[edit] New fund

Since closing down his fund in 1997, he began trading for his own account again in 1998, after mortgaging his house and selling his antique silver collection. This original fund is called Wimbledon Fund, the name reflecting his love of tennis. He began managing money for offshore clients in February 2002, with the Matador Fund. Niederhoffer employs proprietary programs that predict short-term moves using multivariate time series analysis. In a five-year period beginning in 2001, Victor Niederhoffer's fund returned 50% a year(compounded). His worst year in this period was 2004 returning 40%, in 2005 he returned 56.2% (as reported in eFinancial News). On April 6, 2006, the industry group MarHedge awarded [5] Matador Fund Ltd. And Manchester Trading, two funds managed by Niederhoffer the prize for best performance by a Commodity Trading Advisor (CTA) in the two years 2004 and 2005.

However, Niederhoffer's funds were caught up in the 2007 financial turbulence and credit crunch, and the Matador Fund was closed in September 2007 after a decline in value of more than seventy-five percent.[6][7]

From 2000-2003, Niederhoffer co-wrote with financial writer Laurel Kenner a widely read weekly column on the markets for CNBC MoneyCentral.[8] He and Kenner co-wrote Practical Speculation (John Wiley & Sons, February 2003), called "the best trading book of the young millennium" by Active Trader magazine. Niederhoffer's life story, and the lessons he learned growing up that helped him become a success, were told in the 1997 best-selling book The Education of a Speculator.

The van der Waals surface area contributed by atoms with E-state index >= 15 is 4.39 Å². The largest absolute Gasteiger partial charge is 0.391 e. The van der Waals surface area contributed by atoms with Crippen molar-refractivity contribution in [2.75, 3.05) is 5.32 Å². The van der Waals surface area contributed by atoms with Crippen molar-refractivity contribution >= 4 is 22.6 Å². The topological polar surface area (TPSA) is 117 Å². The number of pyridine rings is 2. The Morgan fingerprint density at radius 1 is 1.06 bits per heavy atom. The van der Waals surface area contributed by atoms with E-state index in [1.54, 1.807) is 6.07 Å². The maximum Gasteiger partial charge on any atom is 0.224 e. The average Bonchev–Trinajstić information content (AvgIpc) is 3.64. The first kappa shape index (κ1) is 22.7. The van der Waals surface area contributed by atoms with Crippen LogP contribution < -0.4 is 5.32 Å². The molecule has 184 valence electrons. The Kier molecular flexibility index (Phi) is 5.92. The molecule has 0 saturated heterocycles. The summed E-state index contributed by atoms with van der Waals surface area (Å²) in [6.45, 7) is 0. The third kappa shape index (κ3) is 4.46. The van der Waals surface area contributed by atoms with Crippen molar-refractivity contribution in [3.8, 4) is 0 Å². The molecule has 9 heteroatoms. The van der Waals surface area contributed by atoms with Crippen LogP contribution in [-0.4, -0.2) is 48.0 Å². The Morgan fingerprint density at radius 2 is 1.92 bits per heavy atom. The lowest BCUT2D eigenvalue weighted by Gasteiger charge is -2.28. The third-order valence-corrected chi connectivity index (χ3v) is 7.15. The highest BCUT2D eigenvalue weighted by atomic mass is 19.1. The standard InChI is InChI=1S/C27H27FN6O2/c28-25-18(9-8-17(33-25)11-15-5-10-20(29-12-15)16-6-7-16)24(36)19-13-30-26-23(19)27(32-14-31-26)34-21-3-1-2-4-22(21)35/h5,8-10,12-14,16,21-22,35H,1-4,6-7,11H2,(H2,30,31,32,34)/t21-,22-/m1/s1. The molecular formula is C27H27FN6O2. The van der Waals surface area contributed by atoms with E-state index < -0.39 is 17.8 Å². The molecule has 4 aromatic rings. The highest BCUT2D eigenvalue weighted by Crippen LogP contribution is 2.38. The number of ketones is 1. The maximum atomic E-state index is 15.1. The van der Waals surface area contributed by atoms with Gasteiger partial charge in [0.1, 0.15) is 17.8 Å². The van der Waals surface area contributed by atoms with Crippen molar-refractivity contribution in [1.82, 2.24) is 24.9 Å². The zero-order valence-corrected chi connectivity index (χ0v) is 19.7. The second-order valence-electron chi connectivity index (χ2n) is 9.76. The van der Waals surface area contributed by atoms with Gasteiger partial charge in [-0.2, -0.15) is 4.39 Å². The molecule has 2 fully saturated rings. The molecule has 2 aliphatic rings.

On his website[9] Niederhoffer claims to be proudest of having had “a benevolent influence” on people that came in contact with him. At least a dozen employees whom he started out or taught became billionaires or multi-centimillionaires, including Monroe Trout, Toby Crabel, Stu Rose, James Altucher, John Hummer, Jake Burton Carpenter and Roy Niederhoffer (Victor's younger brother), all of whom are famous money managers or entrepreneurs.

Victor Niederhoffer is famous for hiring young and extremely bright traders, whom he mentors. He encourages them to develop their own trading strategies, and runs his firm more like a science lab than a traditional trading firm.

[edit] Squash

Niederhoffer was a winning hardball squash player and is a member of the squash hall of fame. [10] Niederhoffer had never played squash when he entered Harvard University in 1960, but had played other racquet sports. One year later he won the national junior title and by the time he graduated, Niederhoffer was the National Intercollegiate squash champion. He won the U.S. Nationals five times (a record exceeded only by Stanley Pearson who won his sixth in 1923). He also won three national doubles titles. In 1975, he defeated one of the greatest players in the history of the game Sharif Khan in the final of the North American Open (the only time that Khan failed to win the title in the 13 year period between 1969 and 1981).

[edit] Other activities